How many gay men do you know that are on a quest for the perfect lean muscle body and using legal bodybuilding supplements like branched chain amino acids (BCAAs), creatine, whey protein, glutamine, and L-Carnitine, products widely available in grocery and health food stores, to help them achieve it?
Do they talk about “bulking”, “cutting,” and “maintaining” their bodies with regard to dissatisfaction with how they’re looking for an upcoming vacation, circuit event, or summer season? Does their self-esteem depend on it?
A new study of men (rather than previous similar ones on women) suggests that widespread and acknowledged abuse (“29% of the men acknowledged that their use of the supplements might be damaging their health”) of these legal appearance- and performance-enhancing drugs (APEDs) classifies as a new type of eating disorder that threatens the health of men active at the gym.
The study of 195 men by Richard Achiro, PhD. and a team at the California School of Professional Psychology at Alliant International University, Los Angeles, was released at the American Psychological Assn.’s annual meeting in Toronto. The men studied were 18+, had consumed APEDS within 30 days of the study, and worked out at least twice a week.
According to Achiro, “a scale to determine excessive, risky legal APED use was developed for this study and was found to be both a valid and reliable measure for this population” and “the final model was moderated by the phase of training (i.e., “bulking,” “cutting,” “maintaining”) in which participants were engaged at the time of the study, suggesting that phase of training is a critical factor in understanding seasonal shifts in risky body change behaviors in this population.”
From the study:
Structural equation modeling revealed that internalization of cultural standards of attractiveness (i.e., the degree to which one has internalized the body ideal perpetuated by media representations of lean and muscular men), self-esteem, gender role conflict, and body dissatisfaction each play significant roles in determining risky body change behaviors (i.e., excessive legal APED use and disordered eating) in gym-active men. Specifically, body dissatisfaction was found to mediate the relationship between internalization of cultural standards of attractiveness and risky body change behaviors and to partially mediate the relationship between self-esteem and risky body change behaviors. Self-esteem was also found to have a direct negative relationship with risky body change behaviors while gender role conflict (i.e., the degree to which rigid views about one’s masculinity causes distress) was found to have a direct positive relationship with body change behaviors.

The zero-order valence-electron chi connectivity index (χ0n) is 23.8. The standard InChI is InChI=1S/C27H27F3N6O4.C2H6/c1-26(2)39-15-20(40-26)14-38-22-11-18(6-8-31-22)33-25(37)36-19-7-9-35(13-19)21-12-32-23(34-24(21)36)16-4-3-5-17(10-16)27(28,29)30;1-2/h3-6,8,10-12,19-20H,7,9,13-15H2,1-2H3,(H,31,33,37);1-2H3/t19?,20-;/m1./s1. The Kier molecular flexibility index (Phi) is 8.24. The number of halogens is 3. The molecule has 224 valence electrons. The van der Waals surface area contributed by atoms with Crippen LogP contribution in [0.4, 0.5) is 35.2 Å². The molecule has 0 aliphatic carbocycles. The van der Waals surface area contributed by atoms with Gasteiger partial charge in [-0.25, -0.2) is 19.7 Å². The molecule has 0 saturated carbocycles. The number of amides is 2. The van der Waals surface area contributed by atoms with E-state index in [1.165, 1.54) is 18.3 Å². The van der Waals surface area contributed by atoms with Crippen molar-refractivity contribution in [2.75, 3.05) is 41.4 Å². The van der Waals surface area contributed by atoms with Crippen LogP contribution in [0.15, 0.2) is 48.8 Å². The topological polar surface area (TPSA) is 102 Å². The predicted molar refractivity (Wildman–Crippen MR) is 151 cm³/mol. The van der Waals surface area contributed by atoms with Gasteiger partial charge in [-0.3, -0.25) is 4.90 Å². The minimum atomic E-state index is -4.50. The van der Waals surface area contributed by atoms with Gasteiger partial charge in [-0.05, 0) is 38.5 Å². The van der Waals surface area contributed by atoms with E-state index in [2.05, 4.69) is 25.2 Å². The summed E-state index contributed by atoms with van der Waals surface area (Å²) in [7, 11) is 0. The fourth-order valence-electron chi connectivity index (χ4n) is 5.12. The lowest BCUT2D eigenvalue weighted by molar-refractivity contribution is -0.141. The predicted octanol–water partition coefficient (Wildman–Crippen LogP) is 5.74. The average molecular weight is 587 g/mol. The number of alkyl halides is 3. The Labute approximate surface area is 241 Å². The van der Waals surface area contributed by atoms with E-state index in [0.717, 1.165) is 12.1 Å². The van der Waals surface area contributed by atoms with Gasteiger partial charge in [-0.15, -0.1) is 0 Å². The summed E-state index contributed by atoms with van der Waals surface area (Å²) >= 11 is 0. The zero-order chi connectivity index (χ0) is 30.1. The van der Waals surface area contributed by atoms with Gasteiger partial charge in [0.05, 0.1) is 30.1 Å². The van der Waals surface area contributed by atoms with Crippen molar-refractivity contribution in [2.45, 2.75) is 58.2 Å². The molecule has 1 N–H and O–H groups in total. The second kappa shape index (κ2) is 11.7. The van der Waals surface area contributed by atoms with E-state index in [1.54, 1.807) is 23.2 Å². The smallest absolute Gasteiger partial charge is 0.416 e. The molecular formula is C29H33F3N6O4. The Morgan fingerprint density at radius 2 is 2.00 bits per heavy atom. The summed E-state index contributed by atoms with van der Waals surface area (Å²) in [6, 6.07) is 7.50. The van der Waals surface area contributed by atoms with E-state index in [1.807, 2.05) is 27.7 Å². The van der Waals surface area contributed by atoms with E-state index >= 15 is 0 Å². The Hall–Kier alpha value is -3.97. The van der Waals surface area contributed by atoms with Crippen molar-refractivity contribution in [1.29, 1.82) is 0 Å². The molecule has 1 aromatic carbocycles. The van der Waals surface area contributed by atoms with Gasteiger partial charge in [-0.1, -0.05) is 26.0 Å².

Some additional facts from the study:
Twenty-two percent said they have used the supplements to replace meals. And more than 40 percent said their use had increased over time. In the most extreme cases, 8 percent said they’d been told by their doctor to cut back on supplement use and 3 percent had been hospitalized for kidney or liver problems linked to their excessive use of the supplements.
Achiro suggests that abusers of legally-available supplements sometimes have “core beliefs about being unworthy or fundamentally unattractive” and urges his fellow psychologists to develop insight regarding their clients on this topic.
He adds that most men using them don’t think they’re abusing supplements: “Psychoeducation regarding eating disorder behavior in relation to legal APED use may be necessary given the high likelihood that these men do not perceive themselves to have a problem.”
Do you use supplements at the gym?
Do you think supplement abuse is a problem among gay men?